What Close Protection Operators can learn from Doormen

What Close Protection Operators can learn from Doorman

When I first left the military, like most of us do I found my feet in the Close Protection (CP) World having completed various courses to get my qualifications. I then cut my teeth in Close Protection Hostile Environment World. Years later when I returned to the UK and started looking for CP work within the UK, I noticed although I had the skill sets, I had to adapt to a variety of different things, for example, the hours within the UK for UHNW clients are much longer and can range from 12 to 16 and sometimes even 18 hour days. Dress and appearance can vary from client to client and beards and tattoos are almost never acceptable unlike in hostile environments.

So while I was looking for work and developing my network, I did what some lads refuse to do, I started working the doors of nightclubs and doing red-carpet events. In my mind I did this for a few reasons.

  1. I wanted to develop a network within nightclubs of London and my home area.
  2. I wanted to see and learn how that side of the business works, my thinking being “how can you consult on venue security or take your clients to events or clubs if you have no idea how that side of the industry works”.

In undertaking this endeavour I developed a great network of good men and women who were also working their way into the industry. I was taken under wing by some very experienced doormen, guys that have watched the industry change and grow for the better or worse over the years. I was able to learn from their experiences and a third lesson was learned; maybe the most important one.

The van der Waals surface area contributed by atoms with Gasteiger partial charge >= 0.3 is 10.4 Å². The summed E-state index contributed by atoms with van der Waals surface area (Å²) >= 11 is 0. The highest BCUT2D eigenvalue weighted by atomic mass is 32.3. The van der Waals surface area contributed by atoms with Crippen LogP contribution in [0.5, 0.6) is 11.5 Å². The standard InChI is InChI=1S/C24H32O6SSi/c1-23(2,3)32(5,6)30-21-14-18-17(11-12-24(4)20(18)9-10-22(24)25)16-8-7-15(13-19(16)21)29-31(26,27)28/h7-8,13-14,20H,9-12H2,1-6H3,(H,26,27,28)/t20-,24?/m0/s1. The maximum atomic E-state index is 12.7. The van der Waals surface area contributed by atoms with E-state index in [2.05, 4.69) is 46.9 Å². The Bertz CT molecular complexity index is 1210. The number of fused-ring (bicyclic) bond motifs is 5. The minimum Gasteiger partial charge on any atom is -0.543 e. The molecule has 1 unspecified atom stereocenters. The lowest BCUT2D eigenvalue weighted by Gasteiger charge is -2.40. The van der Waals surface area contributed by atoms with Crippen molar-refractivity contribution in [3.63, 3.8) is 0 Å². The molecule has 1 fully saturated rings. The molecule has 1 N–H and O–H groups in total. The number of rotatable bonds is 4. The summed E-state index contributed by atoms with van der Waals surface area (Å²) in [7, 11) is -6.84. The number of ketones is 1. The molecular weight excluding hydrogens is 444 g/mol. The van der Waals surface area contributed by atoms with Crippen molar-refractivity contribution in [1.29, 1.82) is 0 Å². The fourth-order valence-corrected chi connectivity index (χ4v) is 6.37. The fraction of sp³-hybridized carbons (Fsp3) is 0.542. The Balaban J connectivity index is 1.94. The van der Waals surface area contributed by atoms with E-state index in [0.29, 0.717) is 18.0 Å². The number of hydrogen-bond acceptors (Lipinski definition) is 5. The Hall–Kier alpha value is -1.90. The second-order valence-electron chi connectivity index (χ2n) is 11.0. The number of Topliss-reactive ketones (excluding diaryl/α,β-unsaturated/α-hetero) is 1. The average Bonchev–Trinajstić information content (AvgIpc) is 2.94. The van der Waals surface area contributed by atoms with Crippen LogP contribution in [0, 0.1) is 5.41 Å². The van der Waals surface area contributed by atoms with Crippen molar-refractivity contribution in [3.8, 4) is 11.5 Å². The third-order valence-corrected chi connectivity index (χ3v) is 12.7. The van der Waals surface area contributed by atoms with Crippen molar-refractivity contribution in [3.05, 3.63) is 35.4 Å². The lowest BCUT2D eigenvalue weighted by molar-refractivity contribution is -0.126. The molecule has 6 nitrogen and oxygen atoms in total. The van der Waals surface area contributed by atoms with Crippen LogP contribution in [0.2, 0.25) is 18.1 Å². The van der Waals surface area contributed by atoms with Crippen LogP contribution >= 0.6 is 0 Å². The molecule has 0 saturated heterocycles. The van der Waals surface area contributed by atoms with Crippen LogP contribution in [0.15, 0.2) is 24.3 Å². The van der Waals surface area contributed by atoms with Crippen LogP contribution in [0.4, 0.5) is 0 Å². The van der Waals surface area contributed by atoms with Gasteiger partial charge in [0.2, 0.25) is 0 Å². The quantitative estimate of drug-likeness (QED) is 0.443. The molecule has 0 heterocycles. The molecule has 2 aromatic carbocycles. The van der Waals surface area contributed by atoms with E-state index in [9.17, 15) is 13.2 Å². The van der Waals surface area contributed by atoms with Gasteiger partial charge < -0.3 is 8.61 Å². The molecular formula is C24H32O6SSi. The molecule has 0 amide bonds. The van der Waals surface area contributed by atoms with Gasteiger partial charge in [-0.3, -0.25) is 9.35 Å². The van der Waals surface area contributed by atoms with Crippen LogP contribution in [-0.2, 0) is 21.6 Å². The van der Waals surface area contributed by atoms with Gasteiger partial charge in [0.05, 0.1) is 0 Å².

Lesson three and the most important that all close protection operators should learn, conflict management and situational awareness. Although I had already developed these skills, I have to say these skills were seriously honed and fine-tuned working the doors.

It was not long before I was having to break up fights or have to deal with drunk clients and use conflict resolution. Leaning access control, how to search people and read large crowds of people that started their night looking for a good time and then becoming slowly more rowdy and violent as the night wore on.

Other lessons like how difficult it can be to restrain someone that wants to harm a 3rd party, myself,  a team-mate or client was also a new dynamic to deal with. Let’s face it a fight always takes more than one person. So dealing with large numbers of drunken hostiles can be a challenge. With all this going on not only do you have to look after yourself and your team but the reputation of the club using the minimum force.

All these lessons I feel have been of absolute value to me and my growth as a security consultant as well as a Close Protection Operator (CPO).

If you have done your job properly as a CPO you should never have to use physical intervention, but there are rare occasions when you will. It’s a skill that is valuable to all operators out there.

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